White House national security communications adviser John Kirby said the United States expects that if Hamas agrees to a recent three-phase proposal to end fighting in Gaza, Israel “would say yes.”

“It is an Israeli proposal, one that they arrived at after intense diplomacy with their own national security team and over at the State Department,” Kirby told “This Week” anchor George Stephanopoulos on Sunday. “Where we are right now is that proposal, an Israeli proposal, has been given to Hamas. It was done on Thursday night our time. We’re waiting for an official response from Hamas. We would note that publicly, Hamas officials came out and welcomed this proposal.”


“We have every expectation that if Hamas agrees to the proposal, as was transmitted to them an Israeli proposal, that Israel would say yes,” Kirby said.

President Joe Biden on Friday detailed a proposal to draw the war in Gaza to a close. He said the first phase would last for six weeks and include a “full and complete cease-fire, a withdrawal of Israeli forces from all populated areas of Gaza [and] release of a number of hostages.” Palestinians would also be able to return to their homes, and 600 trucks of humanitarian aid would be delivered to Gaza every day, Biden said.

The second phase would include a release of all remaining living hostages, and the temporary cease-fire would become a permanent cease-fire with Israel withdrawing all forces from Gaza “as long as Hamas lives up to its commitments,” Biden said. In phase three, there would be a major reconstruction of Gaza.


“At this point, Hamas no longer is capable of carrying out another Oct. 7, which was one of the Israelis’ main objectives in this war, and, quite frankly, a righteous one,” Biden said on Friday. Hours after his remarks on Friday, Israeli Prime Minister Benjamin Netanyahu responded, with his office saying in a statement: “The Israeli government is united in the desire to return our abductees as soon as possible and is working to achieve this goal.”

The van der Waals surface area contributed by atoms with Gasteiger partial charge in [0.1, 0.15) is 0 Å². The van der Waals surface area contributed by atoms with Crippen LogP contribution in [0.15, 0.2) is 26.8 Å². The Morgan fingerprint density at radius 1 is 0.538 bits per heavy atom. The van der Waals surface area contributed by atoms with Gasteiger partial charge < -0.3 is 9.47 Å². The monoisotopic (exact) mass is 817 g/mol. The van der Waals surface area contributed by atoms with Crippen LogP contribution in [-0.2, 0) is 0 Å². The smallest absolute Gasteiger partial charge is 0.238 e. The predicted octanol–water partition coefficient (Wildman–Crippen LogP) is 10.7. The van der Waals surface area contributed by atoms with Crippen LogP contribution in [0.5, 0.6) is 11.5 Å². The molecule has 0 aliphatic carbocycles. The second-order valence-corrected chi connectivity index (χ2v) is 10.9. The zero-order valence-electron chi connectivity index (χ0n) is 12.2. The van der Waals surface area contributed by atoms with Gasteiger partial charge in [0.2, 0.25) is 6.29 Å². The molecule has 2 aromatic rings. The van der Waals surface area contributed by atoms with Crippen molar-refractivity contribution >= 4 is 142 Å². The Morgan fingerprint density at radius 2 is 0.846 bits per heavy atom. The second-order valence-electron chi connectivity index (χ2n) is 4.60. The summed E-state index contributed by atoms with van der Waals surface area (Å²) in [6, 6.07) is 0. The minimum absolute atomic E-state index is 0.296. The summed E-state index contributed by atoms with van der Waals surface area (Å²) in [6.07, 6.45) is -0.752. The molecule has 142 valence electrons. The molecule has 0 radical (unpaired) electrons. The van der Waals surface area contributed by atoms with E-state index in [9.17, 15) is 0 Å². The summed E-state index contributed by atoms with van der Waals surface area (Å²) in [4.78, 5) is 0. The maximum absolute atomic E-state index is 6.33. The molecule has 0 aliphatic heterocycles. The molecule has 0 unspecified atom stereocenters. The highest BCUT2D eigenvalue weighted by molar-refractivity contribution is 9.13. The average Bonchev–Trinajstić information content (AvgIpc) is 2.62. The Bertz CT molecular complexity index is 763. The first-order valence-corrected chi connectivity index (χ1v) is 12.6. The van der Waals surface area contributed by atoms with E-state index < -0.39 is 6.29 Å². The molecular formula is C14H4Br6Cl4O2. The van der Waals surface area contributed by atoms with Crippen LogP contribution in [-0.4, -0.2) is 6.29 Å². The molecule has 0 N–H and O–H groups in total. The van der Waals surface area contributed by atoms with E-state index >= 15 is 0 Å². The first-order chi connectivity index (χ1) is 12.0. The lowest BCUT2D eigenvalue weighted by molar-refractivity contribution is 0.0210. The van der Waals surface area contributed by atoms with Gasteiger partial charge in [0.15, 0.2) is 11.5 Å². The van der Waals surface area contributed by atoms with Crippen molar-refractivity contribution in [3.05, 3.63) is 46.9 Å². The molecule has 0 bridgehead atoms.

On Saturday, the Israel Prime Minister’s Office said the “conditions for ending the war have not changed: The destruction of Hamas military and governing capabilities, the freeing of all hostages and ensuring that Gaza no longer poses a threat to Israel. Under the proposal, Israel will continue to insist these conditions are met before a permanent cease-fire is put in place. The notion that Israel will agree to a permanent cease-fire before these conditions are fulfilled is a non-starter.”

Phase one of the proposed cease-fire “would allow for some hostages — the elderly, sick, women hostages to get out over a period of six weeks,” Kirby said Sunday.


“No fighting, more humanitarian assistance in[to Gaza], and while that’s all going on, the two sides would sit down and try to negotiate what phase two could look like and when that could begin,” he said.

When asked about Biden’s comment that Hamas is no longer capable of carrying out large-scale terror attacks, Kirby said, “We’re not saying that Hamas has no military capabilities. We’ve not said that they don’t still represent a viable threat to the Israeli people. Of course they do. But they don’t have the military capabilities to do what they did on the seventh of October.”

The “This Week” anchor then turned to the latest out of Ukraine, asking Kirby about what led to Biden reversing the decision to allow Ukrainians to strike inside Russia with American weapons.


“They asked for some limited permission to use U.S.-supplied weapons against imminent threats just across the border,” Kirby explained. “So, we’re talking about military and placements, gun positions, that kind of thing, logistic staging bases, that the Russians were using to create some sort of buffer zones so that they could continue to pound Kharkiv.

“The president looked at that, talked to the interagency team, made sure he had — understood all the ramifications of the request and then approved it. It is limited to the Kharkiv region, and it is limited with respect to the kinds of targets they can hit and how far back they can go,” he added.

Stephanopoulos then pressed Kirby on what he called “part of a pattern of the president refusing at first to provide Ukraine with certain munitions and permissions and then going along with it,” asking: “Have those delays prolonged the war and put Ukraine in a tougher position?”


“The delay that most prolonged this war and made things difficult was the delay in the Congress, George, when we had a supplemental request submitted in October of last year, and for six months Congress did nothing to get us the kinds of funding we needed to supply Ukraine,” Kirby said. “And for six months, basically, the Ukrainians got nothing from the United States, the biggest contributor of security assistance.

“In just the month or so since that supplemental was passed, I would remind you that we had submitted now five security assistance packages to Ukraine to get them the capabilities that they need,” he added.

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